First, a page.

Doc still looks the same as when I photographed him at the Innovation Summit at Stanford seven years ago this week.
More insights from the co-author of ‘Cluetrain’
Target audience: Businesses, marketers, entrepreneurs, technologists, academics, journalists, general public.
In “The Intention Economy” (Harvard Business Review Press), Doc Searls picks up where he left off as co-author of “The Cluetrain Manifesto,” the seminal 2000 book that coined the phrase “conversations are markets” and ushered in a new understanding of how the Internet has changed the power relationship between institutions and individuals.
In his new book, Searls takes things a step further, painting a picture of what happens “when customers take charge” of this often dysfunctional relationship. Searls describes the tiny buds and sprouts of an emerging Intention Economy driven by customer demand and customer intent, an economy he believes has the potential to supplement and perhaps displace the present-day Attention Economy, where companies mine for personal data about us — sometimes with comic ineptitude — so that they can match us with products we don’t want and don’t need.
In the Attention Economy, we are consumers, calves, couch potatoes and eyeballs. Not so in the Intention Economy, where empowered customers set the agenda for releasing their own data and set the terms for engagement with “vendors” (that is, businesses).
Doc, a longtime friend who wrote a positive blurb for my book “Darknet” and
now teaches an alumnus fellow at Harvard’s Berkman Center, fills in the blanks for those of us who didn’t know such a movement existed. It even has a suitably geeky name, VRM, for vendor relationship management, to refer to the panoply of startups and projects that are trying to stretch capitalism in new directions rather than undermine it. (Doc runs ProjectVRM at Berkmann.) In this new assertion of customer power, where we shed our skins as passive consumers, we will tell businesses how they may serve us, notify the market about our intention and decide how much information about ourselves and our transactions to disclose. While specific examples are somewhat short in supply today, one gets the feeling that Doc is more interested in rallying entrepreneurs to this new approach with the entreaty, Come and build!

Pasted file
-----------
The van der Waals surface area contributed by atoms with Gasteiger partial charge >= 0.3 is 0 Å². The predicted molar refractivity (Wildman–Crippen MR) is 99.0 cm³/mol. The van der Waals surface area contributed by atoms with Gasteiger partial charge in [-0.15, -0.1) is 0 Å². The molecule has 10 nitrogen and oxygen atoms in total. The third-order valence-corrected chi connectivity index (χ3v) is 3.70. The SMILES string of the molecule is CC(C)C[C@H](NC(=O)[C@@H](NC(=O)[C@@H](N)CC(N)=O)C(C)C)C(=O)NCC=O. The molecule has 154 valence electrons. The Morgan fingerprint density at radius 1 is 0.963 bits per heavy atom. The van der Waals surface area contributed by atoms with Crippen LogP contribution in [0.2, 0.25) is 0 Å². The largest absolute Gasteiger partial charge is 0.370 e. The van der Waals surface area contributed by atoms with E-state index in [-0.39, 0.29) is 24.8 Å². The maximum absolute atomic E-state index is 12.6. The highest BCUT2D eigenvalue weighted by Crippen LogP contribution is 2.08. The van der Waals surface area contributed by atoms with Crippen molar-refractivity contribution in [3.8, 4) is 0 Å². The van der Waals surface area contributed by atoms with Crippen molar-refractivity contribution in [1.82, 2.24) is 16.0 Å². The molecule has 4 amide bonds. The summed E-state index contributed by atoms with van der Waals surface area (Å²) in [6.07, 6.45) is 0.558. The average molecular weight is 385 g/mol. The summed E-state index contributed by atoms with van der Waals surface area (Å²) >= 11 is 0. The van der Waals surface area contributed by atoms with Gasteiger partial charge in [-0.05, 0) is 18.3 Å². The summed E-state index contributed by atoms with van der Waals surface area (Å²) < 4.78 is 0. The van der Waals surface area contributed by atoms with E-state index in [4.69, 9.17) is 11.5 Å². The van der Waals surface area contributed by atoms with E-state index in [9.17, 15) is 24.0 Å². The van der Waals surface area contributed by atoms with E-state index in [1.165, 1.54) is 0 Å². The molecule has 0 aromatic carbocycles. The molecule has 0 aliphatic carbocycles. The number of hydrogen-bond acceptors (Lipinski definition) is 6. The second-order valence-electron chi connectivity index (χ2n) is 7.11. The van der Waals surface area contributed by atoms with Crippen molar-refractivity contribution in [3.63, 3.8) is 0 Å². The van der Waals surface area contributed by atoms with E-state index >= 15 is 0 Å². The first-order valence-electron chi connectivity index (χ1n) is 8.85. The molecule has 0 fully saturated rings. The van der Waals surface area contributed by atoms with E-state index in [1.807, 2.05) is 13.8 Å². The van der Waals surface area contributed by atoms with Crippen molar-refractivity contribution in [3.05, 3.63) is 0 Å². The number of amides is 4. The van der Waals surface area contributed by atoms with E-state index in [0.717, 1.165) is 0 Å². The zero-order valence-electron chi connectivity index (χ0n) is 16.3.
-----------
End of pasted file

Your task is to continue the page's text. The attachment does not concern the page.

Along the way, Doc lays out the big picture in a way that few other writers and big thinkers can do, knowing when to zoom in and when to pull back to the 50,000-foot view. He astutely points out the cold calculations of the marketplace’s big players, like AT&T and Verizon — which are trying to define the Internet in terms of their business interests — as well as the world’s most valuable company:
“So, like Apple, Google wants to fix slow, damaged, or broken markets. But unlike Apple, Google wants to fix those markets by making them freer and more open for everybody — and therefore much larger as well. That is, to grow markets horizontally.”
Short version: If Apple can’t own something, it has no interest in nurturing it.
Doc looks back and as well as looking forward
His riff on the prognostications in the 1982 movie Blade Runner — some dead on, some painfully off (we still need pay phones today?) — is pure gold:
“Now imagine you’re back in 1982. Somebody tells you that in twelve years , the world will adopt a new communications system that nobody owns, everybody can use, and anybody can improve. The system will be all-digital and will provide ways for anybody to communicate with anybody, anywhere in the world, and to copy and share anything that can be digitized — including mail, print publications, music, radio streams, TV programs, and movies — at costs that approach zero. Would you believe it? …
“My point: The Net is more than a new development, more than a game changer. It is a new environment for business, culture, and human interactions of all kinds. It is also a perfect example of how the miraculous becomes mundane. The Internet is now so common, so ordinary, that we hardly pause to get perspective on how radically it has changed nearly everything it connects.”
This is a business book geared to marketers, business executives, entrepreneurs and academics, but it’s fun, insightful reading for anyone interested in becoming “self-actualized, liberated customers.”
Cross-posted to jdlasica.com.
• My book reviews, including “The Filter Bubble,” “Curation Nation,” “The Dragonfly Effect,” “Cognitive Surplus,” “Open Leadership” and “Groundswell” JD Lasica, founder of Socialmedia.biz, is now co-founder of the cruise discovery engine Cruiseable. See his About page, contact JD or follow him on Twitter or Google Plus.